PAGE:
Nannies and Redundancy
At East Green, we like to help you with all aspects of being a nanny and employing a nanny … and all the fun stuff in between! In this blog, though, we’re talking about when the nanny relationship comes to end – I know that for some of you, both nannies and families, it’s hard to imagine it happening but one day it will.
As a nanny, you may, of course, resign or it could be that as an employer, you decide that the situation has changed and you require a different nanny or different terms that your existing nanny can’t satisfy. These two situations are different to redundancy (in both of these situations, the pre-agreed notice term has to be given).
Redundancy is when the role of nanny in its current state is no longer needed by the family: so, if you have a full time nanny and you think you need to change the role to a part-time nanny, you are, in effect, making the full time role redundant; or, if you don’t think you need a nanny at all anymore, then you are making the role redundant. It also applies if you’re relocating and the nanny wont’ be moving with you.
Nannies are notoriously poor at requesting proper redundancy terms and many families are oblivious to the steps surrounding a nanny redundancy – it’s important that both parties understand what’s involved.
Redundancy only applies if …
- The nanny is 18 years or older;
- The nanny has had two consecutive years’ service with you;
- The nanny is employed via a PAYE scheme.
Hopefully you have a good relationship with your nanny and can sit down with him or her and let them know what’s going to happen in plenty of time. You don’t want to make it awkward by leaving it to the last minute – you should give them time to make their plans for future employment. Also, respect the conversation and make time for it – don’t start tackling the subject as you’re rushing in or out of the door!
If you are, for example, changing your childcare situation from a full-time nanny to a part-time nanny then you must offer the new role to your existing nanny. If he or she doesn’t accept the role then they are still entitled to a redundancy amount.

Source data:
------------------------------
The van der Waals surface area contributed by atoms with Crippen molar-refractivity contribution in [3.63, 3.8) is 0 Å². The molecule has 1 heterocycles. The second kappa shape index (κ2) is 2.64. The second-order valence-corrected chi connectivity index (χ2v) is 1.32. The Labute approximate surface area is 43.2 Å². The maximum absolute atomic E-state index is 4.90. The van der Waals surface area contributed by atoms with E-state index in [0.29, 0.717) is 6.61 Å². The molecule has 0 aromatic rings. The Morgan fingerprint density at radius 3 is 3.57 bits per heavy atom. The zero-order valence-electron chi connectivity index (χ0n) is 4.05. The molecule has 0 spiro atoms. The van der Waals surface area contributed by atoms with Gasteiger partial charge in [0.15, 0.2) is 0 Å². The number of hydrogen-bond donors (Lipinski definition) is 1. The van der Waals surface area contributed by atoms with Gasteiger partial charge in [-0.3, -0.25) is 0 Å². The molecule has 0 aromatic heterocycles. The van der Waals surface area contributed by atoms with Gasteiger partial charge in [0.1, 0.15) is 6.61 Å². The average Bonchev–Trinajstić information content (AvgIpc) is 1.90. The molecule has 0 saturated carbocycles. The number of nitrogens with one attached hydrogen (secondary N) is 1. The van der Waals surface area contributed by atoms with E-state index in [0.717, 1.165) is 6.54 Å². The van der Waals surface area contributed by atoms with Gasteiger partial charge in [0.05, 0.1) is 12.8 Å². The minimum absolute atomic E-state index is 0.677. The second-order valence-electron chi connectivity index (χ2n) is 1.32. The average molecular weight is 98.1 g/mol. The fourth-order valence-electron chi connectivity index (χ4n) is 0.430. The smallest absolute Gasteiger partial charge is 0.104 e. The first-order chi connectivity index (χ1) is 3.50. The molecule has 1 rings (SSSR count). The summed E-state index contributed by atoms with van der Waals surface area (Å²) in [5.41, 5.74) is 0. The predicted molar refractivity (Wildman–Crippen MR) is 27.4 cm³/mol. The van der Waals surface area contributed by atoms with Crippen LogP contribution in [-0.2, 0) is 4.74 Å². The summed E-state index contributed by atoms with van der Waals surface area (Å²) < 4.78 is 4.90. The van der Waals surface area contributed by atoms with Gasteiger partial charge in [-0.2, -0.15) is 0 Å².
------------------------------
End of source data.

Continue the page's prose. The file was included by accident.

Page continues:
Redundancy pay amounts
Nannies receive redundancy pay for service of between two and twenty years and then the amount is based on age.
|Age||Rate (per full year of employment)|
|18-22||Half a week’s pay|
|22-42||A week’s pay|
|42 – retirement||One and a half week’s pay|
As an employer you can pay more – these figures are just the basic rates. You can not claim any of this back from the state. Nannies do not need to pay tax on redundancy pay up to the threshold of £30,000.
All of these matters should be included in your contract with your nanny – something that I always ensure is in place for my nannies and families. But in some nanny/family situations, there may not be a written contract – redundancy terms remain the same though.
I hope it goes without saying that you can not make someone redundant on the basis of discrimination. As the website, Nanny Tax states,
It is against the law to make someone redundant due to their gender, age, race, religious beliefs, marital status, sexual orientation, disability or pregnancy/maternity.
I know that having to make your nanny redundant is not an appealing task but it doesn’t have to be daunting if you’re prepared and know what they’re entitled to. And if you’re beginning a nanny relationship within your family, it’s good to know what you need to do when the situation arises in the years to come.
As an experienced nanny myself and now helping place nannies with families, I’m always here to help should you have any questions. Feel free to call me anytime to discuss: 01732 838417 or 07778 923 400.